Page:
The other two recipients were awarded funding for demonstration projects:

All grant recipients are required to raise a minimum of 20% matching funds for R&D projects, or 50% matching funds for demonstration projects. USDA will provide more than $13 million of the total grant, with DOE providing more than $5 million.

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Enzymes Systems for Cellulosic Ethanol Production

On February 27, 2008, the U.S. Department of Energy announced its investment of up to $33.8 million over four years in support of four projects that will develop improved enzyme systems to convert cellulosic material into sugars suitable for production of biofuels. These projects aim to address key technical hurdles associated with the mass production of clean, renewable fuels, such as cellulosic ethanol. These four projects seek to more cost-effectively and efficiently break down processed biomass into fermentable sugars, a significant challenge in converting biomass into fuels.

Projects were selected based on their demonstrated ability to reduce the cost of enzymes-per-gallon of ethanol by improving an enzyme's performance. Selected projects must demonstrate the ability to produce enzymes at a commercial scale, and have a sound business strategy to market the enzymes or enzyme production systems in biorefinery operations. Combined with industry cost share, up to $70 million will be invested in these projects, with a minimum 50% cost share from industry. The four projects selected to negotiate awards are as follows:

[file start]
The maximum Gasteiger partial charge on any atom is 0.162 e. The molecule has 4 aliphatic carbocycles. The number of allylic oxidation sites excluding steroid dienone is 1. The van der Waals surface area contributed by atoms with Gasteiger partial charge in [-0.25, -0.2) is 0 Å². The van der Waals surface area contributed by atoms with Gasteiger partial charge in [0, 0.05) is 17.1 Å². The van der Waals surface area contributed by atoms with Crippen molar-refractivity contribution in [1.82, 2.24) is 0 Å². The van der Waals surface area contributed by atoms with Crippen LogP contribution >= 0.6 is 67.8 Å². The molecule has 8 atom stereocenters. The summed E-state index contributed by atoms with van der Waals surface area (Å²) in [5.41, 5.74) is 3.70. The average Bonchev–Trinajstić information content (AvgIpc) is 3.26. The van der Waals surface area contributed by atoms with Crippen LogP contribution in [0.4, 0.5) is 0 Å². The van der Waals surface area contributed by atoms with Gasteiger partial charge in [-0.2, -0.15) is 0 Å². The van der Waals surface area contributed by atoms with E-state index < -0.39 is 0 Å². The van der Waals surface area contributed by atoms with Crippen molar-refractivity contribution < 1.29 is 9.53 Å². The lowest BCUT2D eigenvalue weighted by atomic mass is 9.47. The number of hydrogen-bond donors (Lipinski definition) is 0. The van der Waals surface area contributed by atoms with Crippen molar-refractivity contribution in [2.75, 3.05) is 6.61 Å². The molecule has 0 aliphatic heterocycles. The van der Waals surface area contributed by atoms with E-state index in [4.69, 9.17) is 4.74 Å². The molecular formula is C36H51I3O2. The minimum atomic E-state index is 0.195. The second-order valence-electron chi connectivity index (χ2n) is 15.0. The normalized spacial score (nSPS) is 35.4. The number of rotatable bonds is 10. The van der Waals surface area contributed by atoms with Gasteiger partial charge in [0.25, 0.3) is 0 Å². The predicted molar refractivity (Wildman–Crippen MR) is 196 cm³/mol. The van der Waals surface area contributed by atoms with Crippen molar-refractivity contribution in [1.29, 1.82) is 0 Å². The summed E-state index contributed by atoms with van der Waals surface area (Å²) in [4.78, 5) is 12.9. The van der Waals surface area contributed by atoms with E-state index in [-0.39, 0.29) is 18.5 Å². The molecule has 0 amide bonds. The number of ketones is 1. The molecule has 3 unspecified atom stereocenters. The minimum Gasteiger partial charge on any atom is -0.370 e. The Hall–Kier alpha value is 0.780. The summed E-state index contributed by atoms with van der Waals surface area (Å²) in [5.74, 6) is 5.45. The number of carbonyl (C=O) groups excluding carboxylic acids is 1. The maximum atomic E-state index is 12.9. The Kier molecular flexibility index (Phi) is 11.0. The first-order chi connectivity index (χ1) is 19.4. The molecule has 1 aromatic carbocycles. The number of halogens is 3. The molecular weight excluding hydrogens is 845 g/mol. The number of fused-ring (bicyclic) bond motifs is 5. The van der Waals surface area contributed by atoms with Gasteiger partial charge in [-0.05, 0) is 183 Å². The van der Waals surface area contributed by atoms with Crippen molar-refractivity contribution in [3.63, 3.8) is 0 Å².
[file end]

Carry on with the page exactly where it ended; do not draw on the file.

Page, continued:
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Small-Scale Cellulosic Biorefineries

On January 29, 2008, DOE announced it will provide up to $114 million over four years to support the development of small-scale cellulosic biorefineries. The projects will develop biorefineries at 10% of commercial scale that produce liquid transportation fuels as well as biobased chemicals and bioproducts used in industrial applications. Projects selected to negotiate awards will use novel approaches and a variety of cellulosic feedstocks to test new conversion processes. Combined with industry cost share, more than $331 million will be invested in these four projects. Combined with industry cost share, more than $331 million will be invested in these four projects. Two projects were announced July 14, 2008, with DOE cofunding of up to $40 million. An additional three projects were later announced with DOE cofunding of up to $86 million.

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2007

Thermochemical Solicitation